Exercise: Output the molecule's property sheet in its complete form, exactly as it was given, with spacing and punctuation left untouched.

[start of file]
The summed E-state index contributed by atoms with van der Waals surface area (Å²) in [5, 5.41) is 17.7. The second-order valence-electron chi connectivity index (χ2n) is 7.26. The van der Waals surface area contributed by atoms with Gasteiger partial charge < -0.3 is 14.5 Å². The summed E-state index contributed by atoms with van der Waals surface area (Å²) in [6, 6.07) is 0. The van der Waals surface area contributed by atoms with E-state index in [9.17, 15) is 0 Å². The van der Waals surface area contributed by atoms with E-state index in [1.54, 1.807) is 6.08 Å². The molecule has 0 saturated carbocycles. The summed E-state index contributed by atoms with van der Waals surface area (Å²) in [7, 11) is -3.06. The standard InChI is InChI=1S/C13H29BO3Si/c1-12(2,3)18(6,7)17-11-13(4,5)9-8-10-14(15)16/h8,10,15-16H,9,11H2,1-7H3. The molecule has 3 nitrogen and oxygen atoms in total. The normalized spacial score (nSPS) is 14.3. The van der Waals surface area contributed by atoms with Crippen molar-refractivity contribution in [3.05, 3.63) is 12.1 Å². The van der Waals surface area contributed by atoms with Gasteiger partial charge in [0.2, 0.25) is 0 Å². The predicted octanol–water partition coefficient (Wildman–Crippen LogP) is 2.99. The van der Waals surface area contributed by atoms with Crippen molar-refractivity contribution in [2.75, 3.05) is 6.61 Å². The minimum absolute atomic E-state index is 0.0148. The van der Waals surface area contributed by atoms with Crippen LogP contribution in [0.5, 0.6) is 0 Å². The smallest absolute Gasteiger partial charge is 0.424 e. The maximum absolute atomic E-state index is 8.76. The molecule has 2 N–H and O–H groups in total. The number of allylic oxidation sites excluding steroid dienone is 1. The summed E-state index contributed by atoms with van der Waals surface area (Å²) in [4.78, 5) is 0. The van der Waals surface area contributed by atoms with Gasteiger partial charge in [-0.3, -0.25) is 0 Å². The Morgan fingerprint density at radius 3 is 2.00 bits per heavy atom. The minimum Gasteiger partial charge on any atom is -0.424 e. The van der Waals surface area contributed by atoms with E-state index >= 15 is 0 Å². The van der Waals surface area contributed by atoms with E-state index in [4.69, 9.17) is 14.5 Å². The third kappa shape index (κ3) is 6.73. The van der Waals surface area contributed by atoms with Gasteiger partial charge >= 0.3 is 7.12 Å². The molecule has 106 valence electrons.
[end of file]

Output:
The summed E-state index contributed by atoms with van der Waals surface area (Å²) in [5, 5.41) is 17.7. The second-order valence-electron chi connectivity index (χ2n) is 7.26. The van der Waals surface area contributed by atoms with Gasteiger partial charge < -0.3 is 14.5 Å². The summed E-state index contributed by atoms with van der Waals surface area (Å²) in [6, 6.07) is 0. The van der Waals surface area contributed by atoms with E-state index in [9.17, 15) is 0 Å². The van der Waals surface area contributed by atoms with E-state index in [1.54, 1.807) is 6.08 Å². The molecule has 0 saturated carbocycles. The summed E-state index contributed by atoms with van der Waals surface area (Å²) in [7, 11) is -3.06. The standard InChI is InChI=1S/C13H29BO3Si/c1-12(2,3)18(6,7)17-11-13(4,5)9-8-10-14(15)16/h8,10,15-16H,9,11H2,1-7H3. The molecule has 3 nitrogen and oxygen atoms in total. The normalized spacial score (nSPS) is 14.3. The van der Waals surface area contributed by atoms with Crippen molar-refractivity contribution in [3.05, 3.63) is 12.1 Å². The van der Waals surface area contributed by atoms with Gasteiger partial charge in [0.2, 0.25) is 0 Å². The predicted octanol–water partition coefficient (Wildman–Crippen LogP) is 2.99. The van der Waals surface area contributed by atoms with Crippen molar-refractivity contribution in [2.75, 3.05) is 6.61 Å². The minimum absolute atomic E-state index is 0.0148. The van der Waals surface area contributed by atoms with Crippen LogP contribution in [0.5, 0.6) is 0 Å². The smallest absolute Gasteiger partial charge is 0.424 e. The maximum absolute atomic E-state index is 8.76. The molecule has 2 N–H and O–H groups in total. The number of allylic oxidation sites excluding steroid dienone is 1. The summed E-state index contributed by atoms with van der Waals surface area (Å²) in [4.78, 5) is 0. The van der Waals surface area contributed by atoms with Gasteiger partial charge in [-0.3, -0.25) is 0 Å². The Morgan fingerprint density at radius 3 is 2.00 bits per heavy atom. The minimum Gasteiger partial charge on any atom is -0.424 e. The van der Waals surface area contributed by atoms with E-state index >= 15 is 0 Å². The van der Waals surface area contributed by atoms with E-state index in [4.69, 9.17) is 14.5 Å². The third kappa shape index (κ3) is 6.73. The van der Waals surface area contributed by atoms with Gasteiger partial charge >= 0.3 is 7.12 Å². The molecule has 106 valence electrons.